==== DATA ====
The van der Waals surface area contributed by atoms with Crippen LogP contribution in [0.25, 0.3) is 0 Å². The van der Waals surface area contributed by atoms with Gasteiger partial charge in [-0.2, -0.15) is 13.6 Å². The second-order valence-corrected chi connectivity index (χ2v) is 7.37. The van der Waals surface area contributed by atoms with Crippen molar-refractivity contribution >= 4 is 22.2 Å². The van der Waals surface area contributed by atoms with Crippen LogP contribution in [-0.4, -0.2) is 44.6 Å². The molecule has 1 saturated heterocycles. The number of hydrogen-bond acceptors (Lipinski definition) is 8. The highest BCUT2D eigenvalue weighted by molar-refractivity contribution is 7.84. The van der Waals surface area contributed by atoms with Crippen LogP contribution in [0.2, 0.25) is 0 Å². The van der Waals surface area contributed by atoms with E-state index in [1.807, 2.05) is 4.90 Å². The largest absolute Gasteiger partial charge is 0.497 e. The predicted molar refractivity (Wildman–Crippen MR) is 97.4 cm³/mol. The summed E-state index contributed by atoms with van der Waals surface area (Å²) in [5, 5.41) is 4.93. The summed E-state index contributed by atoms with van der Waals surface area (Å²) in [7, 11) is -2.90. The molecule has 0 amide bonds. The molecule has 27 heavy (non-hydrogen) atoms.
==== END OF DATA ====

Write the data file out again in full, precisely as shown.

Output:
The van der Waals surface area contributed by atoms with Crippen LogP contribution in [0.25, 0.3) is 0 Å². The van der Waals surface area contributed by atoms with Gasteiger partial charge in [-0.2, -0.15) is 13.6 Å². The second-order valence-corrected chi connectivity index (χ2v) is 7.37. The van der Waals surface area contributed by atoms with Crippen molar-refractivity contribution >= 4 is 22.2 Å². The van der Waals surface area contributed by atoms with Crippen LogP contribution in [-0.4, -0.2) is 44.6 Å². The molecule has 1 saturated heterocycles. The number of hydrogen-bond acceptors (Lipinski definition) is 8. The highest BCUT2D eigenvalue weighted by molar-refractivity contribution is 7.84. The van der Waals surface area contributed by atoms with Crippen LogP contribution in [0.2, 0.25) is 0 Å². The van der Waals surface area contributed by atoms with E-state index in [1.807, 2.05) is 4.90 Å². The largest absolute Gasteiger partial charge is 0.497 e. The predicted molar refractivity (Wildman–Crippen MR) is 97.4 cm³/mol. The summed E-state index contributed by atoms with van der Waals surface area (Å²) in [5, 5.41) is 4.93. The summed E-state index contributed by atoms with van der Waals surface area (Å²) in [7, 11) is -2.90. The molecule has 0 amide bonds. The molecule has 27 heavy (non-hydrogen) atoms.